Unveiling and quantifying Facebook exploitation of sensitive personal data for advertising purposes Cabañas et al., USENIX Security 2018
Earlier this week we saw how the determined can still bypass most browser and tracker-blocking extension protections to track users around the web. Today’s paper is a great example of why you should care about that. Cabañas et al. examine the extent to which the profile Facebook builds on its users includes sensitive personal data made available to advertisers for targeting. The work was done just prior to the GPDR coming into force, which makes for very interesting timing from a legal perspective. The headline result is that it looks like Facebook is holding sensitive data on about 40% of the EU population, and that this data can be used by third-parties to target individuals in sensitive demographics and even identify them at a cost of as little as €0.015 per user.
What kinds of sensitive data are we talking about?
The GDPR definition of sensitive personal data is “data revealing racial or ethnic origin, political opinions, religious or philosophical beliefs, or trade union membership, and the processing of genetic data, biometric data for the purpose of uniquely identifying a natural person, data concerning health or data concerning a natural person’s sex life of sexual orientation.”
As we’ve seen in previous editions of The Morning Paper, Facebook build profiles of their users based on their activities on Facebook and on third-party sites with Facebook trackers. Using the Facebook Ads Manager, you can target users based on their interests (aka ‘ad preferences’). The authors collected a total of 126,192 unique ad preferences which Facebook had assigned to real users. In amongst these 126K preferences are some that pertain to sensitive personal data. To find out how many, the authors selected five of the relevant GDPR categories and set out to match ad preferences against these categories.
- Data revealing racial or ethnic origin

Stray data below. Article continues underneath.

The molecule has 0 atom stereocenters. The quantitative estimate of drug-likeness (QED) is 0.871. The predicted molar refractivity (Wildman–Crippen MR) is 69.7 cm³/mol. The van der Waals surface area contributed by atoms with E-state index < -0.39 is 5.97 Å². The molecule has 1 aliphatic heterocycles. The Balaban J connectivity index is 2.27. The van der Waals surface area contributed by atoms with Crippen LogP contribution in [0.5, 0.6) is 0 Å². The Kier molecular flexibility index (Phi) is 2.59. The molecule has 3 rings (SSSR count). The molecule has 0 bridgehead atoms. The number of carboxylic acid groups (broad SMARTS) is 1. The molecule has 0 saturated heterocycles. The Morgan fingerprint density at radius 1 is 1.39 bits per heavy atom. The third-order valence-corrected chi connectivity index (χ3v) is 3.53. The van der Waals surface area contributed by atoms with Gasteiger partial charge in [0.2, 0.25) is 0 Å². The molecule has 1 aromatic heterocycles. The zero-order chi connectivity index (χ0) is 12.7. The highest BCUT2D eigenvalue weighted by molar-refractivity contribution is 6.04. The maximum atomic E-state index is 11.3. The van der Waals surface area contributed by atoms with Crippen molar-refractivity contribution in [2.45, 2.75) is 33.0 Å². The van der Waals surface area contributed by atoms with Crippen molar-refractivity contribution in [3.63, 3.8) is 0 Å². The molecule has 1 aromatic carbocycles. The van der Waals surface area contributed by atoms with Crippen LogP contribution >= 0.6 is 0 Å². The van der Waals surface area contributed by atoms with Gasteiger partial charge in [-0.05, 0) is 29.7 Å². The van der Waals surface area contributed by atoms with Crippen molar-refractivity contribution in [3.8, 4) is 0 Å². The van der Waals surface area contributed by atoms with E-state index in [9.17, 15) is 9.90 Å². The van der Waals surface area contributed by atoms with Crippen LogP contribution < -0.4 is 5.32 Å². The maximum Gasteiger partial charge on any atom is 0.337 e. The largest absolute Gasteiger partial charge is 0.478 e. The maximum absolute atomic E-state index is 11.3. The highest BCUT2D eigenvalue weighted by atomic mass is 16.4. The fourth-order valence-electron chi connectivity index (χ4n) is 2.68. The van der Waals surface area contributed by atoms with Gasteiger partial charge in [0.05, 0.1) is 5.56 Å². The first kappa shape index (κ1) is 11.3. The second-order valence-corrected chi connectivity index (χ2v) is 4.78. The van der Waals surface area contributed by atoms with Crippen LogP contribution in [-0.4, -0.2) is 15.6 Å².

- Data revealing political opinions
- Data revealing religious or philosophical beliefs
- Data concerning health
- Data concerting sex life and sexual orientation
One reason for believing that Facebook is tracking such information is that they were previously fined in Spain in 2017 for violating the Spanish implementation of the EU data protection directive 95/46EC (a GDPR predecessor). The Spanish Data Protection Agency claimed that Facebook ‘collects, stores and processes sensitive personal data for advertising purposes without obtaining consent from users.’ The amount of the fine? A paltry €1.2M — compare that to Facebook’s 2017 revenues of $40.6B!
The Data Validation Tool for Facebook users (FDVT)
Data for the research is based on (consent-giving) users of the Data Validation Tool for Facebook Users (FDVT). This is a browser extension that shows users how much money Facebook is earning based on their activities on the Facebook site. The video on the linked page makes for very interesting viewing. We all know that advertising powers much of the internet, but it really brings it home to see the revenue you’re generating for Facebook ticking up in real-time as you use the site. The FDVT collects the ad preferences that Facebook has assigned to its users. The 126K unique ad preference categories were obtained from 4,577 users of FDVT between October 2016 and October 2017. Each FDVT user is assigned a median of 474 preferences.
Assessing the extent of potentially sensitive ad preferences
Starting with the set of 126K ad preferences, the team applied a two-stage filter to find those that reveal sensitive personal data. The initial filter is done using the NPL techniques to find interests whose name or disambiguation category (provided by Facebook) suggests they might be sensitive. A dictionary of 264 sensitive keywords was built and then the spaCy python package was used to compute the semantic similarity between interest name and disambiguation category and the keywords. 4,452 ad preferences gave a high enough similarity score to pass this first filter.